Historically, Taiwan was colonized by the Dutch, Spanish, Han, Manchu, Japanese, and Chinese. The rise and fall of different political entities on the island have left behind traces of governance in varying degrees. Despite the freedom and democracy in today’s Taiwan, the ideologies embedded in historical remains continue to influence our sense of self and perception of Taiwan.
This project aims to document Chinese Martyrs’ Shrines, formerly Japanese Shinto shrines, and their relations to all kinds of communities, ethnicities in Taiwan. It attempts to underscore the conflicts in the arena: between the dead and the living, between the sacred and the secular, and between national history and democratic values. The relational tensions between Chinese Martyrs’ Shrines and Taiwanese people, as well as the contemporary significance of Chinese Martyrs’ Shrine in the context of transitional justice, will be thus explored.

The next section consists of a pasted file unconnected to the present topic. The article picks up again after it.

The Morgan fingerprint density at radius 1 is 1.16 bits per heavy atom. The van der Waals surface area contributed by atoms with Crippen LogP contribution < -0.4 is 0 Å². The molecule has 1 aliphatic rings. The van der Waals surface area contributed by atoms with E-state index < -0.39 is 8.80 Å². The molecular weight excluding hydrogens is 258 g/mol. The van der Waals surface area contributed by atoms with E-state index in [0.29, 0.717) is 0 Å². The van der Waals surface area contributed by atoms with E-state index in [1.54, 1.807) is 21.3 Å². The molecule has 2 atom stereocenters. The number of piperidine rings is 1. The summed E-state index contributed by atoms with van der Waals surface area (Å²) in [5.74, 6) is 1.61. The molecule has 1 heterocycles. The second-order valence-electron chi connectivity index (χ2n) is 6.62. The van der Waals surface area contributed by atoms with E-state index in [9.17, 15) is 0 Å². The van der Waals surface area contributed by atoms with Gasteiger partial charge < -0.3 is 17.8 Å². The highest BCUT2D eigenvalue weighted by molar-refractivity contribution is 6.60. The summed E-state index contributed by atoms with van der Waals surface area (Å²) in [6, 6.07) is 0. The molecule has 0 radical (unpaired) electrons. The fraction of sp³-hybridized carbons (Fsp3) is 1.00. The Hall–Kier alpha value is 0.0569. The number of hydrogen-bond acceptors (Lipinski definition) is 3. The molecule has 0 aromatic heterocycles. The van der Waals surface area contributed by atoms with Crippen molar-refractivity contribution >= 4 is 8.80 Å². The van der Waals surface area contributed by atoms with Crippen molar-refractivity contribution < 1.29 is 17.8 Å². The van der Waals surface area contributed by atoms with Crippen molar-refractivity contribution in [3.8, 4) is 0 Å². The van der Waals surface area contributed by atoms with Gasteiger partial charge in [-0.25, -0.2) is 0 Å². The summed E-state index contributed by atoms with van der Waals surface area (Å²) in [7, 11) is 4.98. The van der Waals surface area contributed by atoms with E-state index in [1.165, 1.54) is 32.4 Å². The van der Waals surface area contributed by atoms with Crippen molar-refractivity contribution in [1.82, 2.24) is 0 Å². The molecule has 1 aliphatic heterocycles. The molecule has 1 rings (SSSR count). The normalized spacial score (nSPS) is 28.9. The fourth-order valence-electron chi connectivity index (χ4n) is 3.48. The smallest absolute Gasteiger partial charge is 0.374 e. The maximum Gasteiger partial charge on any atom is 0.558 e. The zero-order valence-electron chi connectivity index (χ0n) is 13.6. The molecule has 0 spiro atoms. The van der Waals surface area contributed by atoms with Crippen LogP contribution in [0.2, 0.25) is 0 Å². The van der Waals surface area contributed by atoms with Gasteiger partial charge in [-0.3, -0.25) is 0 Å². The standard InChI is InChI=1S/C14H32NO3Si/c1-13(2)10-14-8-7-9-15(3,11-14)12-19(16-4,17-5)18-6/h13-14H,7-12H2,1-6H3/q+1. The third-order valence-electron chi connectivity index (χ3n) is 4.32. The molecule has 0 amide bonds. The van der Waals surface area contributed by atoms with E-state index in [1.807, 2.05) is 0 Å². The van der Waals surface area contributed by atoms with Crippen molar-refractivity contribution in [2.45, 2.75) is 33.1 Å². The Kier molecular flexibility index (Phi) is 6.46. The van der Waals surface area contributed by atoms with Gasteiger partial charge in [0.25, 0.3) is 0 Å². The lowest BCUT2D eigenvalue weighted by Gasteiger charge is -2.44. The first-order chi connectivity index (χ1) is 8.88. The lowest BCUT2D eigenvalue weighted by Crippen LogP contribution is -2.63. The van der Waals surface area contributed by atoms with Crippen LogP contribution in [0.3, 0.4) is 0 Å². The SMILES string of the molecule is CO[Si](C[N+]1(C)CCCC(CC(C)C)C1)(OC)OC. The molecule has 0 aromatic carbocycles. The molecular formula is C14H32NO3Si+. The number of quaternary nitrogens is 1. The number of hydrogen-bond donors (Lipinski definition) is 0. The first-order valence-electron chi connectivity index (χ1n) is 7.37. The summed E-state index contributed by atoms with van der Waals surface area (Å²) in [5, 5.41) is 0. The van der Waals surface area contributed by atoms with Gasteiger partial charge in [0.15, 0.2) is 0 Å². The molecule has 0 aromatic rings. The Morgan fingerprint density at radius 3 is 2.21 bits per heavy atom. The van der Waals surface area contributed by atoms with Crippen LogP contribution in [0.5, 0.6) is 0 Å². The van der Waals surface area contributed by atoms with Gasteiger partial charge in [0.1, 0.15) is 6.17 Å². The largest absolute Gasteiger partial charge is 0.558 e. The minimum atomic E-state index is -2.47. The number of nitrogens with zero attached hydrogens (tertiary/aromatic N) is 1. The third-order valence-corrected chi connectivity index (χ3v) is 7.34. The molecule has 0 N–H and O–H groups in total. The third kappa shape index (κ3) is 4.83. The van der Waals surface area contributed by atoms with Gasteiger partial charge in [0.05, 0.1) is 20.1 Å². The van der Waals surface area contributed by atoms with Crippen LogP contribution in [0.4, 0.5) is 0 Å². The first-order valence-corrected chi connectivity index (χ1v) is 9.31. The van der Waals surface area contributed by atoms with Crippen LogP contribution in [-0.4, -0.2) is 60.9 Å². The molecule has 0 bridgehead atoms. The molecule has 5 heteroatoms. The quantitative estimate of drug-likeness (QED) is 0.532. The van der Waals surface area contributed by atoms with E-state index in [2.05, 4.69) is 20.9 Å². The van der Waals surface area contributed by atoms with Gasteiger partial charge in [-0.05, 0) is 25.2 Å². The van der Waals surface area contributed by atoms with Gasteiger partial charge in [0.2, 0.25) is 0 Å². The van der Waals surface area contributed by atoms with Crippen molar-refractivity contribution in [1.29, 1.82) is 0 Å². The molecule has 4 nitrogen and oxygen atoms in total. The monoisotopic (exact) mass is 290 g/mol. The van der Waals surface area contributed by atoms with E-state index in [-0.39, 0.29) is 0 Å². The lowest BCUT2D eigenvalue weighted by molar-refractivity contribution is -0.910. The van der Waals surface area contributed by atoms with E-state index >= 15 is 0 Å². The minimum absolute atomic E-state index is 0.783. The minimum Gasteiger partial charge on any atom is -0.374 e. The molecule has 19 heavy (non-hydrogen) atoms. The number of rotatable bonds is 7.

On a personal level, I wonder what it means to be a Taiwanese today? How does one’s national consciousness come into being? What is the relationship between the historical figures memorized in Chinese Martyrs’ Shrines and I? How long does it take to be acknowledged as a Taiwanese? What are the values contained in the idea of Taiwanese, and how do they shape me as a person, and our future?